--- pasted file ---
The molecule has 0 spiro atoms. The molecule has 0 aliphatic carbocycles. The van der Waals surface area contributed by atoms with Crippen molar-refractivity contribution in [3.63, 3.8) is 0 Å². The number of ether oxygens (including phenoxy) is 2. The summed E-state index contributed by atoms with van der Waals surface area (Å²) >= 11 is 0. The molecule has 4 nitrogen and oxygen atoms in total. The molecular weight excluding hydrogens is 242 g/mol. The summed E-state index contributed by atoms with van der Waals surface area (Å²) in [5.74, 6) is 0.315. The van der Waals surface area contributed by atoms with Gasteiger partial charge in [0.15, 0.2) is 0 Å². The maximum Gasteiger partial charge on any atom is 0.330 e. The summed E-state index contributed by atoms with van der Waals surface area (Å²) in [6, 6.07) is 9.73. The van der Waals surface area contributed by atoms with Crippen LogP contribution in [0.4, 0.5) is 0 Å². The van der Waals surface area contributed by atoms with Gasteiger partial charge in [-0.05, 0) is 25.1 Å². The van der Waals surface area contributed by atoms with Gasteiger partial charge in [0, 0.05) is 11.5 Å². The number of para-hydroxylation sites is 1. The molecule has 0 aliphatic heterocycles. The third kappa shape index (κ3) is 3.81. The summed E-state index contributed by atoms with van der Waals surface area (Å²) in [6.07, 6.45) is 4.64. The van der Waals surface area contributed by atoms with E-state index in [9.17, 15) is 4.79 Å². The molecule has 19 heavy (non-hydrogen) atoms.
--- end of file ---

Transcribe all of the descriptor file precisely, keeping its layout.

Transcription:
The molecule has 0 spiro atoms. The molecule has 0 aliphatic carbocycles. The van der Waals surface area contributed by atoms with Crippen molar-refractivity contribution in [3.63, 3.8) is 0 Å². The number of ether oxygens (including phenoxy) is 2. The summed E-state index contributed by atoms with van der Waals surface area (Å²) >= 11 is 0. The molecule has 4 nitrogen and oxygen atoms in total. The molecular weight excluding hydrogens is 242 g/mol. The summed E-state index contributed by atoms with van der Waals surface area (Å²) in [5.74, 6) is 0.315. The van der Waals surface area contributed by atoms with Gasteiger partial charge in [0.15, 0.2) is 0 Å². The maximum Gasteiger partial charge on any atom is 0.330 e. The summed E-state index contributed by atoms with van der Waals surface area (Å²) in [6, 6.07) is 9.73. The van der Waals surface area contributed by atoms with Crippen LogP contribution in [0.4, 0.5) is 0 Å². The van der Waals surface area contributed by atoms with Gasteiger partial charge in [-0.05, 0) is 25.1 Å². The van der Waals surface area contributed by atoms with Gasteiger partial charge in [0, 0.05) is 11.5 Å². The number of para-hydroxylation sites is 1. The molecule has 0 aliphatic heterocycles. The third kappa shape index (κ3) is 3.81. The summed E-state index contributed by atoms with van der Waals surface area (Å²) in [6.07, 6.45) is 4.64. The van der Waals surface area contributed by atoms with E-state index in [9.17, 15) is 4.79 Å². The molecule has 19 heavy (non-hydrogen) atoms.